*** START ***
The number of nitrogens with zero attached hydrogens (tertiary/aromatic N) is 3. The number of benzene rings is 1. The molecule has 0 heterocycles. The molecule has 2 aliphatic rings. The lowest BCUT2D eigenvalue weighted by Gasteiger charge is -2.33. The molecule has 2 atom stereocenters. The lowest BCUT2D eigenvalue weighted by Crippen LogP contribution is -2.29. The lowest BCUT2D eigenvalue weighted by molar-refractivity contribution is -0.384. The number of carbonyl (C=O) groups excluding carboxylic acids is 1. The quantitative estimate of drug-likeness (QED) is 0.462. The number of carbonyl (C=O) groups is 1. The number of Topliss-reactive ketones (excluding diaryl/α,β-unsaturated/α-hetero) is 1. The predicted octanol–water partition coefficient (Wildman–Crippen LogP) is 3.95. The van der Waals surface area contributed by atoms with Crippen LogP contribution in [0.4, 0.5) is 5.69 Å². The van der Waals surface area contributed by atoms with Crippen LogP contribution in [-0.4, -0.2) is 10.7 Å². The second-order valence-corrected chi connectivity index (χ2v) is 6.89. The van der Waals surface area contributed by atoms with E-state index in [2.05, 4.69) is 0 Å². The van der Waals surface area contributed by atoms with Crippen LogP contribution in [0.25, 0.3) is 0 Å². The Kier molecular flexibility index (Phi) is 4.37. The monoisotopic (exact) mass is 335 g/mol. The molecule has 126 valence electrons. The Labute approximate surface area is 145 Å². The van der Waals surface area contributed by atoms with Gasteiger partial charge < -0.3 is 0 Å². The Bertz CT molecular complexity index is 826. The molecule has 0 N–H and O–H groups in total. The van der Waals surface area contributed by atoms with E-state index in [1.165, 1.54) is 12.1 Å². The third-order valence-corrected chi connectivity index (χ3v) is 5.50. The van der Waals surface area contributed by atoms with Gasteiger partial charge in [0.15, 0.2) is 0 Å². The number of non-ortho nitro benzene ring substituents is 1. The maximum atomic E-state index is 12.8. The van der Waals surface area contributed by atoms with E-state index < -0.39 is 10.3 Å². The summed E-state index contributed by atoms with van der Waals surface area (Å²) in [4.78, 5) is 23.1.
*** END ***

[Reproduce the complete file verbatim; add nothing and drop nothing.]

The number of nitrogens with zero attached hydrogens (tertiary/aromatic N) is 3. The number of benzene rings is 1. The molecule has 0 heterocycles. The molecule has 2 aliphatic rings. The lowest BCUT2D eigenvalue weighted by Gasteiger charge is -2.33. The molecule has 2 atom stereocenters. The lowest BCUT2D eigenvalue weighted by Crippen LogP contribution is -2.29. The lowest BCUT2D eigenvalue weighted by molar-refractivity contribution is -0.384. The number of carbonyl (C=O) groups excluding carboxylic acids is 1. The quantitative estimate of drug-likeness (QED) is 0.462. The number of carbonyl (C=O) groups is 1. The number of Topliss-reactive ketones (excluding diaryl/α,β-unsaturated/α-hetero) is 1. The predicted octanol–water partition coefficient (Wildman–Crippen LogP) is 3.95. The van der Waals surface area contributed by atoms with Crippen LogP contribution in [0.4, 0.5) is 5.69 Å². The van der Waals surface area contributed by atoms with Crippen LogP contribution in [-0.4, -0.2) is 10.7 Å². The second-order valence-corrected chi connectivity index (χ2v) is 6.89. The van der Waals surface area contributed by atoms with E-state index in [2.05, 4.69) is 0 Å². The van der Waals surface area contributed by atoms with Crippen LogP contribution in [0.25, 0.3) is 0 Å². The Kier molecular flexibility index (Phi) is 4.37. The monoisotopic (exact) mass is 335 g/mol. The molecule has 126 valence electrons. The Labute approximate surface area is 145 Å². The van der Waals surface area contributed by atoms with Gasteiger partial charge < -0.3 is 0 Å². The Bertz CT molecular complexity index is 826. The molecule has 0 N–H and O–H groups in total. The van der Waals surface area contributed by atoms with E-state index in [1.165, 1.54) is 12.1 Å². The third-order valence-corrected chi connectivity index (χ3v) is 5.50. The van der Waals surface area contributed by atoms with Gasteiger partial charge in [0.15, 0.2) is 0 Å². The number of non-ortho nitro benzene ring substituents is 1. The maximum atomic E-state index is 12.8. The van der Waals surface area contributed by atoms with E-state index < -0.39 is 10.3 Å². The summed E-state index contributed by atoms with van der Waals surface area (Å²) in [4.78, 5) is 23.1.